Tips for Work-Life Integration: Be nicer to your body

We're not doing ourselves or our workplaces any favors when we ignore our physical health.

We do some pretty awful things to our bodies in the modern workplace. Many of us stay stationary for hours on end, fail to drink enough water, over-caffeinate, under-nourish, and push our bodies to do more, more, and more.

How we treat our bodies has serious ramifications for the quality and quantity of work that we do. None of us can feel integrated and energized to do our best work when our bodies are exhausted and starved of the nutrients that they need. Tony Schwartz writes, “Taking care of yourself physically won’t turn you into a great performer - it’s just once piece of a more complex puzzle - but failing to do so assures that you can’t ever perform at your best (emphasis mine)."

In the past few months, I've gotten serious about working with my body instead of against it during the workday, and I've noticed a real shift in the quality of my work and the way that I feel at the end of the day. I've had the privilege of working with Amanda Helser, who is a certified Nutritional Therapy Practitioner (NTP) and a Western herbalist. I asked Amanda if she'd be open to sharing some of the tricks and knowledge she's given me in our work together, and she said yes!

In our conversation below, you'll find some seriously helpful insights into how you can support your body (which, of course, includes your mind!) during your workday.

Me: What are some of the harmful health habits that you see a lot of working people exhibit?

Amanda: It comes down to movement and meals. Our bodies are not meant to sit in front of a computer doing repetitive movements. Sitting for long periods of time with poor posture contributes to sluggish digestion. Going for a brisk walk every day to get your blood circulating will improve digestion, energy, and blood flow to your brain.

Another harmful habit is caffeination instead of balanced meals. We often mistake our low energy, typically mid-morning and mid-afternoon, for a need for caffeine. The 3 o'clock soy latte or sugar craving to get through the day is our body's way of saying, "Hey we're crashing from a lack of a balanced lunch." If your lunch consists of mainly protein and fat with vegetables, with low simple carbohydrates (grains), then your body has slow-burning fuel to keep your energy up and your appetite satiated well through the afternoon.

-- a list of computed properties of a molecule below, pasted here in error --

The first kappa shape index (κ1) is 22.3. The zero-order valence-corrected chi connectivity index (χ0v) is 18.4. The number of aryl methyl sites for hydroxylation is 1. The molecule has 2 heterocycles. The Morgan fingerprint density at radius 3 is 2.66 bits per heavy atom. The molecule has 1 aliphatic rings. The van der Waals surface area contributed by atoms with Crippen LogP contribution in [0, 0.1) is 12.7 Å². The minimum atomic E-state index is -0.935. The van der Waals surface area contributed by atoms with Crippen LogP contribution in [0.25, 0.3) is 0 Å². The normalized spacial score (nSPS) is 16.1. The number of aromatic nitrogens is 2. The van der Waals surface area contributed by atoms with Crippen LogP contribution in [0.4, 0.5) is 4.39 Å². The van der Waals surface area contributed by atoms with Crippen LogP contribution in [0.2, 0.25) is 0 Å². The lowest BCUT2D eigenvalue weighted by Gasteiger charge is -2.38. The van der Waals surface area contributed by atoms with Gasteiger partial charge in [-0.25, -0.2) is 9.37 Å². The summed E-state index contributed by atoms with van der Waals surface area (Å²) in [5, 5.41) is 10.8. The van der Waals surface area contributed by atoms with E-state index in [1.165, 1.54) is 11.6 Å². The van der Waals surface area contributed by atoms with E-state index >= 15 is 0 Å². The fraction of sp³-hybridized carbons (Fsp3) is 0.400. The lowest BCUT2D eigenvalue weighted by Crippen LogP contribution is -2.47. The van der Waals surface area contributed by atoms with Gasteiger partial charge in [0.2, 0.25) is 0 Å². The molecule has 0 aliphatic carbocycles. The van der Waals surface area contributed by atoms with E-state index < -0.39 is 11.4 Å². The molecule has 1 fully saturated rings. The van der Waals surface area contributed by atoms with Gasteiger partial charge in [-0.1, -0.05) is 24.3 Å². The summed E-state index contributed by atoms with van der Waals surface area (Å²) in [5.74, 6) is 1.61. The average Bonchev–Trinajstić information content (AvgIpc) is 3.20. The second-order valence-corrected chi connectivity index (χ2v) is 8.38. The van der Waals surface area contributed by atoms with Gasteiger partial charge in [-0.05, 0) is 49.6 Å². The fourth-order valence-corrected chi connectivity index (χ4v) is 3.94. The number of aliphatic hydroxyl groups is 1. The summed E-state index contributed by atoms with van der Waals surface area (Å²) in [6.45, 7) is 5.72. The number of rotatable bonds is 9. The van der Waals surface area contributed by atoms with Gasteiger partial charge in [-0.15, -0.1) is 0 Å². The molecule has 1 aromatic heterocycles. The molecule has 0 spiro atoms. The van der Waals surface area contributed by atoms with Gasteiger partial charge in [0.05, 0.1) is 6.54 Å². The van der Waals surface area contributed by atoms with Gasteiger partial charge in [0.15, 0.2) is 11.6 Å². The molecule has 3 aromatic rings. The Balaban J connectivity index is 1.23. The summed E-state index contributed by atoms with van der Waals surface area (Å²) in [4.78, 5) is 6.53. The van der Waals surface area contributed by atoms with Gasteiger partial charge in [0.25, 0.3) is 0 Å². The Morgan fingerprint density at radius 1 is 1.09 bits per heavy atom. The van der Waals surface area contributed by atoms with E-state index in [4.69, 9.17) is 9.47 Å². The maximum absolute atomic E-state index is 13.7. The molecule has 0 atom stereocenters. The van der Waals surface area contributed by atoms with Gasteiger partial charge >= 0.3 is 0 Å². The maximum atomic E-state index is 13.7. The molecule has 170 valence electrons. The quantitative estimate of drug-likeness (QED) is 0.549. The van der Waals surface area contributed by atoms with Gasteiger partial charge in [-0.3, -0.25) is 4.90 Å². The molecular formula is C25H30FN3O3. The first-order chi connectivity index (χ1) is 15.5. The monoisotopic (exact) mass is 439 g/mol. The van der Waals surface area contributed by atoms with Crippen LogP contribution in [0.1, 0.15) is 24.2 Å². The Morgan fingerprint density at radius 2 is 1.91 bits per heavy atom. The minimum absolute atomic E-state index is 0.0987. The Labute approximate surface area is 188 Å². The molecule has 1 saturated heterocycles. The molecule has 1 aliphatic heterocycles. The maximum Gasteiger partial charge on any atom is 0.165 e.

Me: One thing I've been hearing about among working professionals is something called "adrenal fatigue." Can you talk a little bit about that and how it might show up in the workplace?

Amanda: Adrenal Fatigue is a deficiency in the functioning of the adrenal glands. Normally, our adrenal glands secrete specific amounts of steroid hormone, cortisol, which is the hormone that shows up in our stress response. Too much physical, emotional, environmental and/or psychological stress can deplete your adrenals, making everything seem overwhelming and exhausting.

Typically, it begins with an over-reaction to stress. For example, traffic sending you into a rage or a deadline at work that puts you on an emotional roller coaster. Our adrenals become fatigued after constantly taxing them in an overly stressful lifestyle. Regular, balanced meals are extremely important for someone with depleted adrenals. Low or irregular blood sugar is in itself a stressful situation that taxes your adrenals.